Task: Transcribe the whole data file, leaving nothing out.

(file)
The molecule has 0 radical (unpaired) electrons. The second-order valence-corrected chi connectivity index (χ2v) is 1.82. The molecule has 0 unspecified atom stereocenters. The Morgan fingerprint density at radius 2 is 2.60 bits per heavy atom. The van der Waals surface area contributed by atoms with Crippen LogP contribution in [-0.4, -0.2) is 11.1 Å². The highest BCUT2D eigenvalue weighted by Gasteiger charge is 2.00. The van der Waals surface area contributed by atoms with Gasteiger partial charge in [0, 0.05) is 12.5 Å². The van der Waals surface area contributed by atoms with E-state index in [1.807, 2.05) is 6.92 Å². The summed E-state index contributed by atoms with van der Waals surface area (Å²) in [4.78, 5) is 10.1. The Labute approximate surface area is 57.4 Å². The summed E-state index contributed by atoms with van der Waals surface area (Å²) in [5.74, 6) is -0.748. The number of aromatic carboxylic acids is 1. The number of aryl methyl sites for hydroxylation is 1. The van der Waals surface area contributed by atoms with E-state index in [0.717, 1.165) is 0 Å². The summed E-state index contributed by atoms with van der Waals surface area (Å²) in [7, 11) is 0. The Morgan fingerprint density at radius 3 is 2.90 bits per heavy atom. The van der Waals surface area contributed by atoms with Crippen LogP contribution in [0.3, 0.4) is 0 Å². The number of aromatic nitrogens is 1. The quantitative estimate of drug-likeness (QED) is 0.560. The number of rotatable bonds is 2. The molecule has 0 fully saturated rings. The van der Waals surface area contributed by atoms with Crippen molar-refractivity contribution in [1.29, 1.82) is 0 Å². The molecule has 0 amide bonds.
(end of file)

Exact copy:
The molecule has 0 radical (unpaired) electrons. The second-order valence-corrected chi connectivity index (χ2v) is 1.82. The molecule has 0 unspecified atom stereocenters. The Morgan fingerprint density at radius 2 is 2.60 bits per heavy atom. The van der Waals surface area contributed by atoms with Crippen LogP contribution in [-0.4, -0.2) is 11.1 Å². The highest BCUT2D eigenvalue weighted by Gasteiger charge is 2.00. The van der Waals surface area contributed by atoms with Gasteiger partial charge in [0, 0.05) is 12.5 Å². The van der Waals surface area contributed by atoms with E-state index in [1.807, 2.05) is 6.92 Å². The summed E-state index contributed by atoms with van der Waals surface area (Å²) in [4.78, 5) is 10.1. The Labute approximate surface area is 57.4 Å². The summed E-state index contributed by atoms with van der Waals surface area (Å²) in [5.74, 6) is -0.748. The number of aromatic carboxylic acids is 1. The number of aryl methyl sites for hydroxylation is 1. The van der Waals surface area contributed by atoms with E-state index in [0.717, 1.165) is 0 Å². The summed E-state index contributed by atoms with van der Waals surface area (Å²) in [7, 11) is 0. The Morgan fingerprint density at radius 3 is 2.90 bits per heavy atom. The van der Waals surface area contributed by atoms with Crippen LogP contribution in [0.3, 0.4) is 0 Å². The number of aromatic nitrogens is 1. The quantitative estimate of drug-likeness (QED) is 0.560. The number of rotatable bonds is 2. The molecule has 0 fully saturated rings. The van der Waals surface area contributed by atoms with Crippen molar-refractivity contribution in [1.29, 1.82) is 0 Å². The molecule has 0 amide bonds.